August 31, 2010; Source: New York Times | There’s no news in the fact that sports teams pay eye-popping salaries. But when the cash starts flowing that freely into the pockets of officials who run the charitable operations of a professional sports franchise, expect to hear some booing. Ever since the New York Times in July disclosed that Howard Sunkin, the president of the Los Angeles Dodger’s charitable foundation, earned more than $400,000 in 2007, he’s been feeling the heat.
Now comes word that the California Attorney General’s office is investigating pay practices at the Dodger’s Dream Foundation. While a spokesperson for the state office that oversees charities refused to confirm any investigation, the Times says it learned from an anonymous source that the team is cooperating fully on requests for information on Sunkin’s pay.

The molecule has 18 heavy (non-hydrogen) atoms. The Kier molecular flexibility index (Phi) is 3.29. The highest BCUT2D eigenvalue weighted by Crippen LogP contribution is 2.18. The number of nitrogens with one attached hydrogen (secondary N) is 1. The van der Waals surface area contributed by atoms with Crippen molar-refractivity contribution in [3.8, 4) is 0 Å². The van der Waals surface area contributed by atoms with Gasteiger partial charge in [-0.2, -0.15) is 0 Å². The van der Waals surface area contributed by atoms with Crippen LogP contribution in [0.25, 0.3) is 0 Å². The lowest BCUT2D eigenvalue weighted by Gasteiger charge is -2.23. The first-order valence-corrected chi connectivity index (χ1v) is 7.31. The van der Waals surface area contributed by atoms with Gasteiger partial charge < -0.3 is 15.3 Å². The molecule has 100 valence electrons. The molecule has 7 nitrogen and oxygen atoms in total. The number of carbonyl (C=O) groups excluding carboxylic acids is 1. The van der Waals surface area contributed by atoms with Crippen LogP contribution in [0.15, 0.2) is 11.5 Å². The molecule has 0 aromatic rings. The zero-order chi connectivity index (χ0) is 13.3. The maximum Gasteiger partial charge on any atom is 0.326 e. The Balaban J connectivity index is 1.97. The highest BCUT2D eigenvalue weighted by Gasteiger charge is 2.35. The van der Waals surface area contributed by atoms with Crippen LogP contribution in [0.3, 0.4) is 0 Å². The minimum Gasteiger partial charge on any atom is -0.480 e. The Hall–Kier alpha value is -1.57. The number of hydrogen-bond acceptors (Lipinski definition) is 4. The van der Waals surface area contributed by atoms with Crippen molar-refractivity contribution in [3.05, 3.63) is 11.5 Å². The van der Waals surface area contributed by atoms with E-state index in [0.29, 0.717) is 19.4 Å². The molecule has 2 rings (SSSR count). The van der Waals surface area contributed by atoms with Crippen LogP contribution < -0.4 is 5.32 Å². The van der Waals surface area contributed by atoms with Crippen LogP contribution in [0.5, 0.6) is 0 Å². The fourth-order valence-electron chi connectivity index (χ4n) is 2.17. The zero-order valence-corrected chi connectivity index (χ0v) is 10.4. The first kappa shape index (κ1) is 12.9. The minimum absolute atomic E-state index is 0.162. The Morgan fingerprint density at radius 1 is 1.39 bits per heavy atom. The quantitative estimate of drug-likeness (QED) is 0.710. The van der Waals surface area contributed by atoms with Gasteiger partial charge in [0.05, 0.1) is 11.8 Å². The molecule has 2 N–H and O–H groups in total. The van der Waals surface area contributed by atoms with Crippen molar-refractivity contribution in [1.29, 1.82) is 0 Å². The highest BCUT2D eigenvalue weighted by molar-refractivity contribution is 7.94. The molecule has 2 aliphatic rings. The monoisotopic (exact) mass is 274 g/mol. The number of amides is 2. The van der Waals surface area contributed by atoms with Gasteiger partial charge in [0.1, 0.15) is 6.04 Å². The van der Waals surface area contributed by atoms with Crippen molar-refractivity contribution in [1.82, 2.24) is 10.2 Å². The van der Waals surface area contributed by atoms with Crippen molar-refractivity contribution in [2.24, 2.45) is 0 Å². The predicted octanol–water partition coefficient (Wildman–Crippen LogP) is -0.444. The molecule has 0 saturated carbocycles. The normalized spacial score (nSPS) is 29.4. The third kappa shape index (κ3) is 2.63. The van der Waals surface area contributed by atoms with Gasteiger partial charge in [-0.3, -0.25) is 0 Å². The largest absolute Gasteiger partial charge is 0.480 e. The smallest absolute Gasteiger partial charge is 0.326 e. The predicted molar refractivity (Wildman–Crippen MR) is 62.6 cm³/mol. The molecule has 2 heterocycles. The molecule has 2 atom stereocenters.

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The year that Sunkin, who also serves as the Dodger’s senior vice president for public affairs, earned $400,000, that amount represented some 25 percent of the foundation’s $1.6 million budget. Compared with other team charities, Sunkin’s salary is clearly in a league of its own. Less than half of others who oversee foundations for their teams get no salary, and those that do, typically only pull down about $90,000 a year. Nonprofit experts the Times spoke with say the kind of pay Sunkin is earning is what $100 million charities pay to their CEOs. We wonder how long it will be before the team can shake off suspicions there’s something foul in the air.—Bruce Trachtenberg